Polynesian objects from early European exploration, £19.99
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Courtenay Adrian Ilbert (1888-1956)
Courtenay Adrian Ilbert was born on 22 April 1888. He became one of the greatest horological collectors of the twentieth century and a recognized authority on the subject of antiquarian horology. Educated at Eton and Kings College, Cambridge, Ilbert won honours in mathematics and became a civil engineer, concentrating on railway projects in India.
Although he began collecting clocks and watches while still at school, his most active period of collecting was in the 1920s and 1930s. He collected widely and built up one of the most comprehensive collections in the world, covering almost every aspect of the history and development of mechanical horology. He was a Liveryman of the Worshipful Company of Clockmakers and a Fellow of the British Horological Institute; the Antiquarian Horological Society was founded in his dining room at 10 Milner Place, London on the 1 October 1953.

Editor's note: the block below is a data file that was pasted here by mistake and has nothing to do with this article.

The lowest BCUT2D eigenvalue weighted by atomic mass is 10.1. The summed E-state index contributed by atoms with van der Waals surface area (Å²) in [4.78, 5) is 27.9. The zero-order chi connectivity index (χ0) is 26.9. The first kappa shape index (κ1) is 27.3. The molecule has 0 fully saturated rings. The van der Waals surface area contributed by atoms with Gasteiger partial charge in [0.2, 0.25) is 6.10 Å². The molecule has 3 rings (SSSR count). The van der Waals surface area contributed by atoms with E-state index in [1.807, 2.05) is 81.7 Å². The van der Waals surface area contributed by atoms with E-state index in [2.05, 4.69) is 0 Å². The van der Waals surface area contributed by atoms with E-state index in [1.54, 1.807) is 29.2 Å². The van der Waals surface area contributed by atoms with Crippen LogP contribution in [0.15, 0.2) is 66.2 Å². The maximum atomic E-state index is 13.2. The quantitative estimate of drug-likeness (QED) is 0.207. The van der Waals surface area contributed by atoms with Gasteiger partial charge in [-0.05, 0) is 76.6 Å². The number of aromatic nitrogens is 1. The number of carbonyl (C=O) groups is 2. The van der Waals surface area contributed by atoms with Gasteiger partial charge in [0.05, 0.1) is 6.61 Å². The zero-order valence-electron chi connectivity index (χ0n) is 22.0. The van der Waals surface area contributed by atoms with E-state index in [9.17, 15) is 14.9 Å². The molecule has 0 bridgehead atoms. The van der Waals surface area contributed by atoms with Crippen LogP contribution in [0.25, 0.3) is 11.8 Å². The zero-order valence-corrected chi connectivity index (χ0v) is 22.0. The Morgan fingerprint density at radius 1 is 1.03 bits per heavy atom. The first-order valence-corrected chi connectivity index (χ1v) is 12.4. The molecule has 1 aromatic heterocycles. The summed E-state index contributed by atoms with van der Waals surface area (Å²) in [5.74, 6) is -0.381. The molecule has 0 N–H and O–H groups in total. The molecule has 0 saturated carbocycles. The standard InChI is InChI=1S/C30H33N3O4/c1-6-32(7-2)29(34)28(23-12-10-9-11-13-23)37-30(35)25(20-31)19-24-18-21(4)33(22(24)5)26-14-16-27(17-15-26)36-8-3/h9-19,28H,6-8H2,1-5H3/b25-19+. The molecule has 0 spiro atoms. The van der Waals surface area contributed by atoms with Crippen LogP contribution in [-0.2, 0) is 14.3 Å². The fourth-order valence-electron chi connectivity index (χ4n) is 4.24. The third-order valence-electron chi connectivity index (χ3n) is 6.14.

Following his death in 1956, Ilbert's extensive library of books was bequeathed to the British Horological Institute and a longcase clock, made by Tompion for the Royal Observatory at Greenwich, was left to the National Maritime Museum. When Ilbert's estate was settled in 1958 his vast collection was destined for the London sale-rooms. There were approximately 2,300 watches and watch movements, 40 marine chronometers, 210 clocks, including the Drummond Robertson collection of Japanese clocks, and various prints, horological tools, watch papers and other items of horological interest. Following protracted negotiations with the government of the time, a private donation of £60,000 by Gilbert Edgar, chairman of the H. Samuel watch retailers and jewellers, and a public subscription organised by the Clockmakers' Company, the entire Ilbert collection was finally purchased for the nation in December 1958.